The market doesn’t work — not when it comes to conservative commentators.
Before the Iraq war, rightwing (and middle-of-the-road) pundits claimed Saddam Hussein was a dire WMD threat, that he was in cahoots with al Qaeda, that the war was necessary. The neoconservative cheerleaders for war also argued that an invasion of Iraq would bring democracy to that nation and throughout the region. They were wrong. But they have paid no price for their errors. They did not have to serve in Iraq. None, as far as I can tell, have had sons or daughters harmed or killed in the fighting there. They did not have to bear higher taxes, because George W. Bush has charged the costs of this military enterprise to the national credit card. Though they miscalled the number-one issue of the post-9/11 period, they did not lose their influential perches in the commentariat. Charles Krauthammer, Richard Perle, Robert Kagan, Gary Schmitt, Danielle Pletka and others (including non-neocon Thomas Friedman) who blew it on Iraq still regularly appear on op-ed pages and television news shows, pitching their latest notions about Iraq, Iran or other matters.
Foremost among this band is William Kristol, the editor of The Weekly Standard and former chief of staff for Vice President Dan Quayle. Kristol, a Fox News regular, has not seen his standing as a go-to conservative pundit suffered. Moreover, he has been rewarded with a plum posting. Time magazine’s new managing editor, Richard Stengel, has invited Kristol to become what Stengel calls a “star” columnist for the magazine.
Both Kristol and Stengel are likable fellows. I usually enjoy debating Kristol on television or radio. He’s no hater, and he’s no autopilot partisan. Stengel is a thoughtful and cerebral person who once was a senior adviser to cerebral Senator Bill Bradley, a Democrat. So there’s nothing personal when I ask, why in the hell does Stengel believe that what America needs now is more Bill Kristol? (Slate media cop Jack Shafer criticized Stengel’s pick of Kristol by noting that “Kristol isn’t much of a deviation from Charles Krauthammer, an occasional Time ‘Essay’ writer.” Friendship declared: Shafer is a pal of mine.)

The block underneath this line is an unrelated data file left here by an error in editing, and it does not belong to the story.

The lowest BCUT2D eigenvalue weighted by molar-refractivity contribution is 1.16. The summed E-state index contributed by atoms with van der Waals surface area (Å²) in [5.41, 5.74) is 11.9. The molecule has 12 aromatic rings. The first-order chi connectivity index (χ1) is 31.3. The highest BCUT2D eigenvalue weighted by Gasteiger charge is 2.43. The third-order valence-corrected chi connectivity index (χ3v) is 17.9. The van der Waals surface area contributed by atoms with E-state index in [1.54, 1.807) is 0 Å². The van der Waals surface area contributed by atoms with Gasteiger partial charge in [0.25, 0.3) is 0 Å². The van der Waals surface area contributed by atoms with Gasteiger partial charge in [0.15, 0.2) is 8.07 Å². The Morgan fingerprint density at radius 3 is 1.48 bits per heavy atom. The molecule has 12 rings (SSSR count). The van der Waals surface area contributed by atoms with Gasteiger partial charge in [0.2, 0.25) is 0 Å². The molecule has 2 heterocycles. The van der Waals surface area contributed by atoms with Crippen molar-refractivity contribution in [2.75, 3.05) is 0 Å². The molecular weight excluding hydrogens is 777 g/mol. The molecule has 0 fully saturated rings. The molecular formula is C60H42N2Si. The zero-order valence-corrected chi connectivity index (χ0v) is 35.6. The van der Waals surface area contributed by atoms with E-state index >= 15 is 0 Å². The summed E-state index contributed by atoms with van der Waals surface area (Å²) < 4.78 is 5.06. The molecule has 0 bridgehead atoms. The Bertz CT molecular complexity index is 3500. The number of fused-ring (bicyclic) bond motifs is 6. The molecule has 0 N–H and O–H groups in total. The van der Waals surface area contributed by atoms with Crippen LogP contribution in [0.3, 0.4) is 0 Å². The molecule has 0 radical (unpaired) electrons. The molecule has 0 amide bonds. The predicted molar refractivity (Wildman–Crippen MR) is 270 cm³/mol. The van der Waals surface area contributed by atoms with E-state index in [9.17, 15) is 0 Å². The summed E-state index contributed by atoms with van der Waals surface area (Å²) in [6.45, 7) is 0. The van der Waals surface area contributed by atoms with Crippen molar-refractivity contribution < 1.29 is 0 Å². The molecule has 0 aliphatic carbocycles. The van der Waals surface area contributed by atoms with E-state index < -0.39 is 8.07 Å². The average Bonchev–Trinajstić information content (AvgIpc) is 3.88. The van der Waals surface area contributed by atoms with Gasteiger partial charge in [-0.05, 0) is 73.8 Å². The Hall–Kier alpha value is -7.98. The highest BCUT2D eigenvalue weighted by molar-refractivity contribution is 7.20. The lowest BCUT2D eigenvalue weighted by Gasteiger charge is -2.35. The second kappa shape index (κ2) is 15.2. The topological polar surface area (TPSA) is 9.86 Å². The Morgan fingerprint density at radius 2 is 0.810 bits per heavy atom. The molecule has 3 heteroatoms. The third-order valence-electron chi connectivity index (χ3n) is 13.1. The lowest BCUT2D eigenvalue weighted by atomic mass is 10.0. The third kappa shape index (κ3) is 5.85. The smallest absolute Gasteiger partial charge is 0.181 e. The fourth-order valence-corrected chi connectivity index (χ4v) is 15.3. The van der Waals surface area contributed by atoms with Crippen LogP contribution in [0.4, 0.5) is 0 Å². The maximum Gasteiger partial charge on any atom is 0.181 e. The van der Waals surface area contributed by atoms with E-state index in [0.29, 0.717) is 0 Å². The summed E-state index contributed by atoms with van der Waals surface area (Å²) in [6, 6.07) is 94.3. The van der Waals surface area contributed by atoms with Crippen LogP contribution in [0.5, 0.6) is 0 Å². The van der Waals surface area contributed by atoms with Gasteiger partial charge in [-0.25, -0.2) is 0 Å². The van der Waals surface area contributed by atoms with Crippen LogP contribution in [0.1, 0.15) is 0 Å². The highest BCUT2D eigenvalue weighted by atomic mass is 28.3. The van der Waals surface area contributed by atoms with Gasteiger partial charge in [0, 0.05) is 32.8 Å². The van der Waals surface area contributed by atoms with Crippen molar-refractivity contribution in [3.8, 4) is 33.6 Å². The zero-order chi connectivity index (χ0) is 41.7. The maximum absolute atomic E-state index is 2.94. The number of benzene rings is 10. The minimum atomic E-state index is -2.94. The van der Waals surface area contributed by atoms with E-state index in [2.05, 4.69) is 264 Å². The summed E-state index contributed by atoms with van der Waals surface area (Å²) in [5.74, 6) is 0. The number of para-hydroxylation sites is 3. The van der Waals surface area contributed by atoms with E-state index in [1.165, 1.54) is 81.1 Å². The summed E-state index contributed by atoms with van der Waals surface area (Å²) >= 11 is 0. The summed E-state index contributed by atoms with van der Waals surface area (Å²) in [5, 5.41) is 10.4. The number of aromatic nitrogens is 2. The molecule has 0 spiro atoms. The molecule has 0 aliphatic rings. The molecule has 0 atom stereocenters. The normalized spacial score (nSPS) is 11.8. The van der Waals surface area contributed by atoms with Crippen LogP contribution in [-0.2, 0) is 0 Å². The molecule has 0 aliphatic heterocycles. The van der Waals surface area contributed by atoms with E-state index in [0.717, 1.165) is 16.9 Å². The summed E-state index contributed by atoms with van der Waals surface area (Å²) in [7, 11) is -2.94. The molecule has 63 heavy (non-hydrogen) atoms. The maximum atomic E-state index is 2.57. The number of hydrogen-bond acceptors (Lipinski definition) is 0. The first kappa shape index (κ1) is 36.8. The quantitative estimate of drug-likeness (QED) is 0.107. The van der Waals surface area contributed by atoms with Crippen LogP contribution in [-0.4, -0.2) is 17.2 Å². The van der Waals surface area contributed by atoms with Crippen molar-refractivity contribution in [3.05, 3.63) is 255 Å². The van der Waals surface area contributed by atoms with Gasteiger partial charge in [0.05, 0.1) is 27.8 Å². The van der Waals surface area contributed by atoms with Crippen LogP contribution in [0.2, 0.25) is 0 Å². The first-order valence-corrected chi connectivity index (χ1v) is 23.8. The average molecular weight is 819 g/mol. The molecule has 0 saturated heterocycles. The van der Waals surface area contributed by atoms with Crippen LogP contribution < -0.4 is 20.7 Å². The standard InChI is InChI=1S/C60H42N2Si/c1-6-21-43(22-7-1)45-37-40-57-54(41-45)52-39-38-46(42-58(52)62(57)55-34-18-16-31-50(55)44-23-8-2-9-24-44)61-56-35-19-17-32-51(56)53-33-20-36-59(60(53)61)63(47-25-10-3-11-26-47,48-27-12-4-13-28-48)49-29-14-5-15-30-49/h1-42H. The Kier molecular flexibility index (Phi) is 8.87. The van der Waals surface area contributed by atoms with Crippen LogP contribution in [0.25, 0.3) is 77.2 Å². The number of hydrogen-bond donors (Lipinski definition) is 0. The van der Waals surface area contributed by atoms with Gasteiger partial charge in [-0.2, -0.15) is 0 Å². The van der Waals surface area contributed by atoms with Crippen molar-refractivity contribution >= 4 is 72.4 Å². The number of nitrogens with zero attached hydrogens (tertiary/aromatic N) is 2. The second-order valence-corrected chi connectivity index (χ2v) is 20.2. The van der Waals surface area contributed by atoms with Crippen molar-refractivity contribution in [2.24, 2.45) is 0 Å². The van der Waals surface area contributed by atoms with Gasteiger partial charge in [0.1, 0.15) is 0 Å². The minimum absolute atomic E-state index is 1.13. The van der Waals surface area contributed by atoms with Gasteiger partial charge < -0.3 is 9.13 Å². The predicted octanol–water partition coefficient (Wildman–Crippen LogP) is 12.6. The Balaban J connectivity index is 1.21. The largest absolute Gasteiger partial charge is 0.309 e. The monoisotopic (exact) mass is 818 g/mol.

It’s too late to affect Stengel’s decision, but let’s take this occasion to review Kristol’s record on Iraq, courtesy of a rather cursory Nexis search. It holds no surprises.
On September 11, 2002, as the Bush administration began its sales campaign for the coming war, Kristol suggested that Saddam Hussein could do more harm to the United States than al Qaeda had: “we cannot afford to let Saddam Hussein inflict a worse 9/11 on us in the future.”
On September 15, 2002, he claimed that inspection and containment could not work with Saddam: “No one believes the inspections can work.” Actually, UN inspectors believed they could work. So, too, did about half of congressional Democrats. They were right.
On September 18, 2002, Kristol opined that a war in Iraq “could have terrifically good effects throughout the Middle East.”
On September 19, 2002, he once again pooh-poohed inspections: “We should not fool ourselves by believing that inspections could make any difference at all.” During a debate with me on Fox News Channel, after I noted that the goal of inspections was to prevent Saddam from reaching “the finish line” in developing nuclear weapons, Kristol exclaimed, “He’s past that finish line. He’s past the finish line.”